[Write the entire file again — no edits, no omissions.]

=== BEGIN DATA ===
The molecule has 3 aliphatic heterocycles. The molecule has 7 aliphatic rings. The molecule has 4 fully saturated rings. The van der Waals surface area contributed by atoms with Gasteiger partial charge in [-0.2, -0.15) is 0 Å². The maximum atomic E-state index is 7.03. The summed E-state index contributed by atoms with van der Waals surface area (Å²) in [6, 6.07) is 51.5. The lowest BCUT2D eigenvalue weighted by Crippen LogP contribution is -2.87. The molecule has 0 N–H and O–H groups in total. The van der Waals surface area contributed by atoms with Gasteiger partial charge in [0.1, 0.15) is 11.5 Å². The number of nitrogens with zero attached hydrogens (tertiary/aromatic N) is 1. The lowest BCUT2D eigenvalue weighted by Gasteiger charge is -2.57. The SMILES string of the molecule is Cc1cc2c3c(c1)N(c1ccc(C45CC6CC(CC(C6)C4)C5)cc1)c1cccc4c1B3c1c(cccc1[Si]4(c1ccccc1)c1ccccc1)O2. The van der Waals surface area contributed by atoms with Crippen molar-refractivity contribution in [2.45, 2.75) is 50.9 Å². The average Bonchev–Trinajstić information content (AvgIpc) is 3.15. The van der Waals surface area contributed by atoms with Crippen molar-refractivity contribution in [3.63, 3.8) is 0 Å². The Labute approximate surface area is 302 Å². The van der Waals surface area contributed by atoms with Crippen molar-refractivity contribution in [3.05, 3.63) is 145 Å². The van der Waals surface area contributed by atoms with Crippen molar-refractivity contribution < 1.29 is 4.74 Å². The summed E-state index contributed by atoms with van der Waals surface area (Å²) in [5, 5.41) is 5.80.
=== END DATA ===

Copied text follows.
The molecule has 3 aliphatic heterocycles. The molecule has 7 aliphatic rings. The molecule has 4 fully saturated rings. The van der Waals surface area contributed by atoms with Gasteiger partial charge in [-0.2, -0.15) is 0 Å². The maximum atomic E-state index is 7.03. The summed E-state index contributed by atoms with van der Waals surface area (Å²) in [6, 6.07) is 51.5. The lowest BCUT2D eigenvalue weighted by Crippen LogP contribution is -2.87. The molecule has 0 N–H and O–H groups in total. The van der Waals surface area contributed by atoms with Gasteiger partial charge in [0.1, 0.15) is 11.5 Å². The number of nitrogens with zero attached hydrogens (tertiary/aromatic N) is 1. The lowest BCUT2D eigenvalue weighted by Gasteiger charge is -2.57. The SMILES string of the molecule is Cc1cc2c3c(c1)N(c1ccc(C45CC6CC(CC(C6)C4)C5)cc1)c1cccc4c1B3c1c(cccc1[Si]4(c1ccccc1)c1ccccc1)O2. The van der Waals surface area contributed by atoms with Crippen molar-refractivity contribution in [2.45, 2.75) is 50.9 Å². The average Bonchev–Trinajstić information content (AvgIpc) is 3.15. The van der Waals surface area contributed by atoms with Crippen molar-refractivity contribution in [3.63, 3.8) is 0 Å². The Labute approximate surface area is 302 Å². The van der Waals surface area contributed by atoms with Crippen molar-refractivity contribution in [3.05, 3.63) is 145 Å². The van der Waals surface area contributed by atoms with Crippen molar-refractivity contribution < 1.29 is 4.74 Å². The summed E-state index contributed by atoms with van der Waals surface area (Å²) in [5, 5.41) is 5.80.